In the past couple of days, we have visited churches, the Kachin Baptist Convention, a camp for Internally Displaced Persons, two drug rehabilitation centers, two theological schools, and the Fountain of Love Orphanage. At each stop, a leader has invited me to say words of encouragement and then offer prayer.
I encouraged children to study hard, to give thanks for their teachers, and to make sure to take time to play. They are joyful signs of hope despite their circumstances, and I give thanks that natural ebullience has not been dampened.
More difficult to address, I encouraged drug addicts to have courage and trust that God is with them as they struggle toward health. I encouraged internally displaced persons—a euphemism for those driven off their land by armed conflict or having their property confiscated—to not lose hope, to remember their lives have dignity even though they have lost so much. It is a daunting task to offer encouragement that does not come across as glib or perfunctory.
What should one then pray? How do I voice the cry of the IDP, the orphan, and the drug addict still in the throes of withdrawal? I asked God not to forsake them, to keep pouring the supply of the Spirit into their hearts. I prayed for the resilience that hope provides; I prayed for strength and courage for them as well as for those who care for them. It is a testimony to the faith of these Baptist ministers, Central graduates, that they practice frequent and fervent prayer as a part of larger comprehensive care.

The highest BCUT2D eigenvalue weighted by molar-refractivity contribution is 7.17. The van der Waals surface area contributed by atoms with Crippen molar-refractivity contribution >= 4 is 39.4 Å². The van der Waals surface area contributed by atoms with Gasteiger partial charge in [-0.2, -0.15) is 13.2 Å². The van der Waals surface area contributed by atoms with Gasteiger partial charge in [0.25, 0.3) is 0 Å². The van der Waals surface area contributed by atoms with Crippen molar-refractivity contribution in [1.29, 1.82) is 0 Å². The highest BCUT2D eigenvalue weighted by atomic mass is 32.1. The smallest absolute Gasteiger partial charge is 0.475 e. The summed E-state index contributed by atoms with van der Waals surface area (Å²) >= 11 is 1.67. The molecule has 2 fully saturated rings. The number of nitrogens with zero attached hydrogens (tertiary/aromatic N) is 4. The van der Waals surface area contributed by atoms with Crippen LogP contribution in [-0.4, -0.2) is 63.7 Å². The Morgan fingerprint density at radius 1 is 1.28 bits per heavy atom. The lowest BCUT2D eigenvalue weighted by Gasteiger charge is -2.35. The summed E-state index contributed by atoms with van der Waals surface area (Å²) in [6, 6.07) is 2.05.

As I witnessed more trauma and despair, I found my prayers becoming more urgent, more insistent, indeed, more demanding as I petitioned God to bring justice to these so easily forgotten, at least by the government, which provides so little in terms of social services. Yet, the churches have not forgotten them. Each of these ministries—the IDP camp, the orphanage, and the rehab centers—are expressions of their holistic care. The Kachin Baptist Convention helps support nine IDP camps, a costly endeavor, as there are hundreds of occupants in them.
American churches could learn much from these churches as they engage the most distressing needs in their communities. Compassion shapes these ministries, and they put considerable resources toward transformative initiatives. The mission of the church in Myanmar and the US is the same: to proclaim and live the Gospel of Jesus Christ, in the power of the Spirit, to the glory of God. Congregations that do this have a lasting impact for good.
Molly T. Marshall
Central is personal, global, and horizonal.